Sunday, 4 October 2020

Undying Werewolves Dying

 



As the next werewolf film on my schedule, The Undying Monster (1942) is certainly a step up in quality after The Mad Monster (also 1942). From cheapie to something with a better sense of production design, atmosphere, and budget. But it still shares Mad Monster’s genesis in being a reaction to the success of The Wolf Man. Such is Hollywood.

We know he's clever because of the pipe, you see?

Made by 2Oth Century Fox (RIP), it’s an adaptation of the book by the same name (the film also goes by the title The Hammond Mystery) and is more of a Gothic mystery mixed with some scientific detective work, featuring what seems to be an early version of a spectrometer, which leaves the ending of the film a little out there and unsatisfying. There is indeed a werewolf, but only really in the film’s closing minutes. The identity of the beast is pretty obvious from the outset of the film, with an attack at the very beginning that leaves two injured and a poor spaniel torn to pieces – a real, dead spaniel by the looks of it as well.

Tonally, this seems to fit somewhere between Universal’s style and an RKO production from Val Lewton, but without the melancholy. It revolves around a Scotland Yard scientist, Robert Curtis (James Ellison), a rather smug American, and his older assistant Christy (Heather Thatcher) as they investigate the attacks on the Hammond household. There’s a curse, lots of family secrets and even more secrets being hidden by the servants. While we’re sympathetically introduced to the family at the beginning, once Curtis arrives on the scene, they all begin to act suspiciously, which is jarring and takes the focus from whoever’s story this may be. As stated, Curtis is pretty smug and not particularly sympathetic beyond his role as obvious good guy, but he’s not insufferable. Heather Thatcher walks a fine line between marvellous and irritating as Christy, who seems far more open to the idea of the supernatural, unlike the film itself which seems reluctant to show its true colours as a werewolf film. That being said, I could have watched another, unrelated film featuring the two investigators as Thatcher’s character really does shine at times. A shame Curtis has to demean her in the film’s closing moments.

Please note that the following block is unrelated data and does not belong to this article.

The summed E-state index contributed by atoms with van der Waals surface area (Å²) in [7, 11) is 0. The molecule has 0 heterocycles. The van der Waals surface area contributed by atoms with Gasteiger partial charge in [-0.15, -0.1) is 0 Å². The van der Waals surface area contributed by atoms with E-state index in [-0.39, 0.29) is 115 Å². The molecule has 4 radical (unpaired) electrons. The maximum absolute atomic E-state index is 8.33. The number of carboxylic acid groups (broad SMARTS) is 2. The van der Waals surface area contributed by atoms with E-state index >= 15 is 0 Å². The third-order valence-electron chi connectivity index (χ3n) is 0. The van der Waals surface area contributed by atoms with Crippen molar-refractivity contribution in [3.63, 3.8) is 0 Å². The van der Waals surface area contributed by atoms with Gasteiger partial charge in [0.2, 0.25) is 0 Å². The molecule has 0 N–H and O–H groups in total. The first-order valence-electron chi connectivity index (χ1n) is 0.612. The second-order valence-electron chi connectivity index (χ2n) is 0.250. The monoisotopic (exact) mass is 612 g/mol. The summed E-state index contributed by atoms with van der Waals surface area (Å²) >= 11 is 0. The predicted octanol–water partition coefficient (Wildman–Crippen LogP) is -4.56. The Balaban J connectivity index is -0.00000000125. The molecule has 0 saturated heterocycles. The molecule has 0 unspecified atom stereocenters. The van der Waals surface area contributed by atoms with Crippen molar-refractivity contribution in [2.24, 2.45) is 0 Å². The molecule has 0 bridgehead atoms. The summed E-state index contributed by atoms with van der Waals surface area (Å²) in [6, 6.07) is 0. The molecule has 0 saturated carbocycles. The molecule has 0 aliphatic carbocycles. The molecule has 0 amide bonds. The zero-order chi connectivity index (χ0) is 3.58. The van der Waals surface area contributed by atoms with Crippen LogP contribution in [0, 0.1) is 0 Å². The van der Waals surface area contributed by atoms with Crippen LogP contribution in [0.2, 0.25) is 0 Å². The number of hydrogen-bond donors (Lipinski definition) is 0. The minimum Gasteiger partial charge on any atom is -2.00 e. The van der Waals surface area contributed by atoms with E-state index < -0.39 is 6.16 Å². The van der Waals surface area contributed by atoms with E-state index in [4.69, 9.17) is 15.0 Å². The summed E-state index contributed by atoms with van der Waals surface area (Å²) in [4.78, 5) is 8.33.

The film looks great, mostly eschewing Universal’s foggy woods in favour of a jagged coastline, and a huge house full of furniture and ornaments that look to pre-empt the style Hammer would favour a decade later. Some beautiful lighting and cinematography as well, without going over the top in any expressionist way. The werewolf is not seen much at all on the rare occasions it makes its presence felt, with one decent close up of some uninspired hairy face make up that dissolves as the beast dies. Jack Pierce had nothing to fear here. But it's ultimately disappointing, with a story that, for all that it's central character relies on logic, has little of its own. The whole curse seems almost like an afterthought and werewolves, or at least Lycanthropy, seem to be accepted by the scientifically minded characters.

Addendum – Re The Wolf Man, I had completely forgotten that it doesn’t take place in England but in Wales. How that slipped by me I’ll never know, aside from the fact that it seems English, there don’t seem to be any references to Welsh culture and I don’t think it even mentions the fact until Frankenstein Meets the Wolf Man. Speaking of which, tomorrow…

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